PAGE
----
invasion of the Hydras likely to be welcomed by offices that don't
want a flock of machines with overlapping functions
by Alan Zisman (c) 1995 First published
in Business in Vancouver
, Issue #306 September 5, 1995 High Tech Office
You have a phone. You have a fax machine that sends and receives
documents, and makes so-so copies in a pinch. You have a photocopier.
(In small businesses or home offices, it's a personal model. In bigger
organizations, it's the big machine down the hall.) You have a
one with a fax-modem attached to your phone line. And, possibly, you
have a scanner, to make digital copies of pages of text or graphics.
Almost certainly, the computer is attached to a printer--a small one
for your personal use or a larger one attached to a network.
wrong here is
that your battery of office hardware duplicates and reduplicates many
of its functions. For instance, your scanner copies pages, making
digital copies for your computer, which can then send the copies to
the laser printer. Sounds rather like a photocopier. In fact, Hewlett-Packard
bundles a copier utility with its computer scanners, giving you a
photocopier-like interface, letting you use your scanner, in concert
with your computer and printer, as a very slow, very expensive
for a photocopier.
makes copies. The fax modem and the fax machine both send and receive
faxes. And the scanner and the fax machine both create digital
of pages. Need a copy of your signature to add as a graphic to
documents, so you can fax signed letters from your computer? Sign
a letter, and send yourself a fax, receiving it on your computer.
an office full of gadgets with overlapping capabilities, and, not
surprisingly, a number of companies have decided there may be a market
for a gadget which can combine all these functions ("It slices, it
dices, it chops, it purees, why it even..."). Somewhere along the
way, these multipurpose machines were dubbed "Hydras," after the
monster of Greek mythology. The manufacturers, of course, prefer less
evocative names like "multifunction devices."
So take a
add a scanner and a phone, and you can replace an office full of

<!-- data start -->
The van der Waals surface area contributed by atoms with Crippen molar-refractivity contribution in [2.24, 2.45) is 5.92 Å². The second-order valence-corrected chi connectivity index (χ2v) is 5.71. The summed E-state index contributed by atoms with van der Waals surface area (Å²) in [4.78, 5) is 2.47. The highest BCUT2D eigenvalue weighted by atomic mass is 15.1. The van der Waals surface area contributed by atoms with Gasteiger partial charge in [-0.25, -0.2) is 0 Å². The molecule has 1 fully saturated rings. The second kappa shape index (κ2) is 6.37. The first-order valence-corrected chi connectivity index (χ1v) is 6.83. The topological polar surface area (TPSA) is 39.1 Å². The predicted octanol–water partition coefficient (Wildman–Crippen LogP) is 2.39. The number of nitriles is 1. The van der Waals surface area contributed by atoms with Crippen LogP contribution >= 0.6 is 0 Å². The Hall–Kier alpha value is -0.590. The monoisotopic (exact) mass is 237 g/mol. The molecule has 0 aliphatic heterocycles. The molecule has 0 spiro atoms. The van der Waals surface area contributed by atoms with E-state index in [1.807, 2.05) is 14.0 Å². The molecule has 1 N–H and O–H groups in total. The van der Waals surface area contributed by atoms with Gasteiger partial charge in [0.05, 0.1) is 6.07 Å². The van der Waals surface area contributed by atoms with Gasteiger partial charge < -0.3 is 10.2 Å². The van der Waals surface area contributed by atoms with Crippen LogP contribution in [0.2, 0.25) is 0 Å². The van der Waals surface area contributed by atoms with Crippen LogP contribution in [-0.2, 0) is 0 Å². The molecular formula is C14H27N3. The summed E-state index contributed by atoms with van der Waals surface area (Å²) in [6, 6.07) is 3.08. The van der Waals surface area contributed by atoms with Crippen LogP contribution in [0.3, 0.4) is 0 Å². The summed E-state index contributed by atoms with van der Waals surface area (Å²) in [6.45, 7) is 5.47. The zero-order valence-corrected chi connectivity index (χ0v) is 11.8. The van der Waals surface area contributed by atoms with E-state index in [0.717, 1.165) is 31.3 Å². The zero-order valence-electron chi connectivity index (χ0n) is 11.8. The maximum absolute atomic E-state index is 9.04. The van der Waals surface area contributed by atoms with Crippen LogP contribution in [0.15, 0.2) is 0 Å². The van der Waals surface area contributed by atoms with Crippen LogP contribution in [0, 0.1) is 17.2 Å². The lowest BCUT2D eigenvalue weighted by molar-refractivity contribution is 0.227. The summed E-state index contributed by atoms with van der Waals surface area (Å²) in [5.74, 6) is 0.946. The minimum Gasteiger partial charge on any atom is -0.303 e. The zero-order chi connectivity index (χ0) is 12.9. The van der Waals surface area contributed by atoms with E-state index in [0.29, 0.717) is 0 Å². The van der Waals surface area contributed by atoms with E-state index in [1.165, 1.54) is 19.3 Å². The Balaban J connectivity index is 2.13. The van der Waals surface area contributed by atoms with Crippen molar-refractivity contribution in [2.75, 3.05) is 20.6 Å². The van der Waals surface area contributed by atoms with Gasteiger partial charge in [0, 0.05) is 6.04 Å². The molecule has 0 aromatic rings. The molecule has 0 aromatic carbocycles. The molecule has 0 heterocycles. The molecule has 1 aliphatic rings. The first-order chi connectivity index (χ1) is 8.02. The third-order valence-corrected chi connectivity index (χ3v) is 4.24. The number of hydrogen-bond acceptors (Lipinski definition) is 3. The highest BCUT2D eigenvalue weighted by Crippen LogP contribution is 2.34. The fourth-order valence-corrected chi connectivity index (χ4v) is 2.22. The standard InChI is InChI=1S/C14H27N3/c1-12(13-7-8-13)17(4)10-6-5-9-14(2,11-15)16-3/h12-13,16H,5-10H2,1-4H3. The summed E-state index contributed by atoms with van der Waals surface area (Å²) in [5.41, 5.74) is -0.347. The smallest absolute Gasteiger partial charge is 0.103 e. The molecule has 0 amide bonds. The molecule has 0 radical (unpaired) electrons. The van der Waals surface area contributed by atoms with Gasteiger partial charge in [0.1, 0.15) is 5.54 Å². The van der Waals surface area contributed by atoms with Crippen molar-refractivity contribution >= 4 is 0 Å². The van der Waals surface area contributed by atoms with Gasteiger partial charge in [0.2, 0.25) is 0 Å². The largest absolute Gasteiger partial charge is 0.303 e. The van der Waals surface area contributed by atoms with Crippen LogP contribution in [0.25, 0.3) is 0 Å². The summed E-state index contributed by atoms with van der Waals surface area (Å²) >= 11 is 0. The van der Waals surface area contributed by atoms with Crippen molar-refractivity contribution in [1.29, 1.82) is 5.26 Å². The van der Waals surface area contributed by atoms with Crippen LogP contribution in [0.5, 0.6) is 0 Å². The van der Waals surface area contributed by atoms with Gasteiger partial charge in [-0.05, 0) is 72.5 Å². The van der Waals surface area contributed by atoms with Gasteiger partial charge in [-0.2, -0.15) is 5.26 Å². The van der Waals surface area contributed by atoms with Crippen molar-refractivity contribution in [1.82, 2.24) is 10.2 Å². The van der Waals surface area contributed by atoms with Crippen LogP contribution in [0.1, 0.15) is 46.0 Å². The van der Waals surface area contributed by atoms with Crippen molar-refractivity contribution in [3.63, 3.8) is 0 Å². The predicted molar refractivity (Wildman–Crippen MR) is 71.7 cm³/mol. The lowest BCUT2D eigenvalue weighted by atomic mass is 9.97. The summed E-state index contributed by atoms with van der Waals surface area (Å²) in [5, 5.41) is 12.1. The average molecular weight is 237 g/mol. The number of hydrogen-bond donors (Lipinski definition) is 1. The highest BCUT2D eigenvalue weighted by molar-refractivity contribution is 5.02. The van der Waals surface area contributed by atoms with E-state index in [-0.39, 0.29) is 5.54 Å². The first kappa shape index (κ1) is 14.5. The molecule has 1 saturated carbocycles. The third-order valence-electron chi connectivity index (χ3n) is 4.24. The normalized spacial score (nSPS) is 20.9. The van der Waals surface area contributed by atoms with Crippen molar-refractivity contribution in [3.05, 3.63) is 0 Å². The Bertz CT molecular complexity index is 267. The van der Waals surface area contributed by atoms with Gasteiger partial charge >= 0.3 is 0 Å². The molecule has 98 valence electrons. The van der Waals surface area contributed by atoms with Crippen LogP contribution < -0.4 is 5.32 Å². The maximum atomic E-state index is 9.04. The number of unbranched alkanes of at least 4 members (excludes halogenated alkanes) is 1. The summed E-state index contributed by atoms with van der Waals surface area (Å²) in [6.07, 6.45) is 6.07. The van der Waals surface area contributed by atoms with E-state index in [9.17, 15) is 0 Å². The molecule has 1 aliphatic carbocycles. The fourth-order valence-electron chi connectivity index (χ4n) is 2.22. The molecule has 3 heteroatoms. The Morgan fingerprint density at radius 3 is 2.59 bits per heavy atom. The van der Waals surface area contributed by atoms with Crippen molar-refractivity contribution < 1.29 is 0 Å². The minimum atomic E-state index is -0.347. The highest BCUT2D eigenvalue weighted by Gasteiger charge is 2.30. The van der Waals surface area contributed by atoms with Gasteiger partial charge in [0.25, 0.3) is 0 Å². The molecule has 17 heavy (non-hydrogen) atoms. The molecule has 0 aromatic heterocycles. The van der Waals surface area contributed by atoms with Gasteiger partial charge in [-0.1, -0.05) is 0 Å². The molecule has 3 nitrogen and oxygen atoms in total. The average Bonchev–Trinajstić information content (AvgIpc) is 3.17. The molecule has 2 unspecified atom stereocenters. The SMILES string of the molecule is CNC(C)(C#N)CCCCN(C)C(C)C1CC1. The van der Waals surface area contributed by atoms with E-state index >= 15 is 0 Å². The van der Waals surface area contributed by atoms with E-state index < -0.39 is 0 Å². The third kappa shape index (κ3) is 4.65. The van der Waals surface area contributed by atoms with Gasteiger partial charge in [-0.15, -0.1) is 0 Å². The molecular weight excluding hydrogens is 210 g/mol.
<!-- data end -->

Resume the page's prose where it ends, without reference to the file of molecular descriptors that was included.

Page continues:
with a single unit--potentially a money- and space-saver for small
offices or people working from their homes. A typical example is Canon's
Multipass 1000, built around one of its well-regarded Bubble Jet inkjet
printers. Attach it to your computer and use it as a near-laser-quality
black-and-white printer. But it includes fax capability for plain-paper
faxing--no more rolls of thermo-paper twisting into curly documents
that fade away over time. And since it's connected to your computer,
it can also send documents directly from your software, or send faxes
as digital documents to your computer, with or without printing them
scans your printed pages for faxing is used to scan them for editing
on your computer. They can be edited as graphics, or, by using Optical
Character Recognition (OCR) software (a separate purchase), you can
read or edit them as text. Combine a scan and a print, and you've
got a photocopier. Total cost? About $1,000.
can be seen in Hewlett-Packard's OfficeJet, and at a somewhat higher
price in the Xerox 3002 (which includes OCR software.) Xerox
has the most copier features (not surprising given its corporate
but the HP model has friendlier software (and a friendlier price).
want real laser-printer
output rather than the "near-laser" quality promised by the three
inkjet models, check out the Brother MFC-4500ML. At about the
same price as Xerox's inkjet, it gives you a six-page-per-minute,
300-dpi laser printer as the basis for its combination
Or wait a while for the promised colour-inkjet unit from IBMLexmark.
remind me of
ghetto-blasters: they stuff what have been a series of formerly
functions into a single, lower-priced unit. Serious audio lovers may
sneer at these all-in-one sound solutions, which clearly have inferior
sound quality and fewer features than separate stereo components,
but they've become big sellers nonetheless. Similarly, you won't get
the same sophisticated output and wealth of options with a hydra as
you would with a collection of separate units. Despite this, these
hydras may be just the solution for many offices where money, space,
and simplicity are valued.